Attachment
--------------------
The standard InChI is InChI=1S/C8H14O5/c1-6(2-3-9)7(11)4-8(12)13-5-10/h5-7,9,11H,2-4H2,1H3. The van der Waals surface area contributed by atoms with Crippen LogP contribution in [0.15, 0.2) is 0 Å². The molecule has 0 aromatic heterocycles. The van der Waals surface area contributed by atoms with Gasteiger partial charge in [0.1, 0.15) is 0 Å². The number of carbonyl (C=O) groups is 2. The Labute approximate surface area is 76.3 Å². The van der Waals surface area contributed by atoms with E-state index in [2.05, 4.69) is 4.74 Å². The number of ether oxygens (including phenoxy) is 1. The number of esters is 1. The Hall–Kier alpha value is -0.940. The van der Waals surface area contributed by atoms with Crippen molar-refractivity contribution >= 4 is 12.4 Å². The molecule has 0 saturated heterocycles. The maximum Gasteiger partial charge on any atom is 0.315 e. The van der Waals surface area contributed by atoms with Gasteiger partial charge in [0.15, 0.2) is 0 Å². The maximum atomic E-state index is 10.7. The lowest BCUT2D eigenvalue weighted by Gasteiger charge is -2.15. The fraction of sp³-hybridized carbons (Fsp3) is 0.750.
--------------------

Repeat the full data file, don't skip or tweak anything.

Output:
The standard InChI is InChI=1S/C8H14O5/c1-6(2-3-9)7(11)4-8(12)13-5-10/h5-7,9,11H,2-4H2,1H3. The van der Waals surface area contributed by atoms with Crippen LogP contribution in [0.15, 0.2) is 0 Å². The molecule has 0 aromatic heterocycles. The van der Waals surface area contributed by atoms with Gasteiger partial charge in [0.1, 0.15) is 0 Å². The number of carbonyl (C=O) groups is 2. The Labute approximate surface area is 76.3 Å². The van der Waals surface area contributed by atoms with E-state index in [2.05, 4.69) is 4.74 Å². The number of ether oxygens (including phenoxy) is 1. The number of esters is 1. The Hall–Kier alpha value is -0.940. The van der Waals surface area contributed by atoms with Crippen molar-refractivity contribution >= 4 is 12.4 Å². The molecule has 0 saturated heterocycles. The maximum Gasteiger partial charge on any atom is 0.315 e. The van der Waals surface area contributed by atoms with Gasteiger partial charge in [0.15, 0.2) is 0 Å². The maximum atomic E-state index is 10.7. The lowest BCUT2D eigenvalue weighted by Gasteiger charge is -2.15. The fraction of sp³-hybridized carbons (Fsp3) is 0.750.